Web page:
While it is hard to provide a definitive answer, once a blog is past the Google sandbox and new content is indexing relatively quickly, I’d say that virtually any blog can survive for 1-2 months of zero activity.
If you have a more developed blog, with a few dozen posts, 20+ DA, and your site is organically attracting back-links, you could probably take off several months. And even then, your blog would continue to grow for most of that time.
If you have a site with high domain authority, very strong back-links, several hundred or even thousand posts, lots of high value original content, and are a known authority in your niche, it is entirely possible you could go 6-12 months without adding a single blog posts and would see no adverse effect on your search engine rankings.
This is one of the great things about blogging. The product of your hardwork is realized in the form of compounded growth. While not fully passive at any point, blogging can be mostly passive at this point.
All of these time-frames that I suggested are based on the assumption that you are in a somewhat competitive niche, but not a hyper competitive niche. It also assumes that much of your content is evergreen and informational.
However, if you are in a niche that requires constant content updates, even a month or two can adversely affect organic search traffic.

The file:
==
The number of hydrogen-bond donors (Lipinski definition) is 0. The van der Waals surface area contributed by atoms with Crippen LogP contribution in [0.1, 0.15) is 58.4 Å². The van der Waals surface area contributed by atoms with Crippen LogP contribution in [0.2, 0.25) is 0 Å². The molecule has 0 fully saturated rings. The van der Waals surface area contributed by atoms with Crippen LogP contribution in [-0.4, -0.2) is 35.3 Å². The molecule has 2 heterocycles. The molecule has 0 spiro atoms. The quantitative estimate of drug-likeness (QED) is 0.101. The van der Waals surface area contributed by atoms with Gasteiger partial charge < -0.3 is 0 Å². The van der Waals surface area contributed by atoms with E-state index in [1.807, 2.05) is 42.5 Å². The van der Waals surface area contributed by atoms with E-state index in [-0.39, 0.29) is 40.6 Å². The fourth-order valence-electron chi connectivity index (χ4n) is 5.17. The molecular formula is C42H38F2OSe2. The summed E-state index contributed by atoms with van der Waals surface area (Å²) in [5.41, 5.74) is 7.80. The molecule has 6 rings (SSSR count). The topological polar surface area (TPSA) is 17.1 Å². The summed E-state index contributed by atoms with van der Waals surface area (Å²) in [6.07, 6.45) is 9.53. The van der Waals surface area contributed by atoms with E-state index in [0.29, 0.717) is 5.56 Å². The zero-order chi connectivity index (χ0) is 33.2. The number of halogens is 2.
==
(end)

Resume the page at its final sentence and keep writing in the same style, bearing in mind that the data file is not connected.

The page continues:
Also, if you want to ensure your blog is constantly growing, I would never take more than a month or two off from posting some amount of content. Even just 2-3 high quality pieces, carefully interlinked with previous posts, can help drive forward momentum.
If you stop posting new blog posts but continue to update existing content, it is entirely possible that your site would be fine indefinitely.
Part of this depends on what you are doing to improve content, but part of it also depends on the general competition within your niche.
In a high competition niche (like, blogging about blogging, as this site does), you can never really stop publishing new content, because the competition is too fierce.
Conversely, in my other niche portfolio of blogs, many of my sites have few direct competitors, so it would take a rival blog well over a year to even cover all the topics I have, let alone do it in an original way.
In fact, in these less competitive and smaller niches, I will often post large amounts of content and then deliberately stop posting, in order to give search engines time to index and rank new content, and take some time to assess the performance of this new content, while allowing it to age.
This is one of the perks of having more than one blog to work on (rotating focus on content), but the same principle applies to any blog.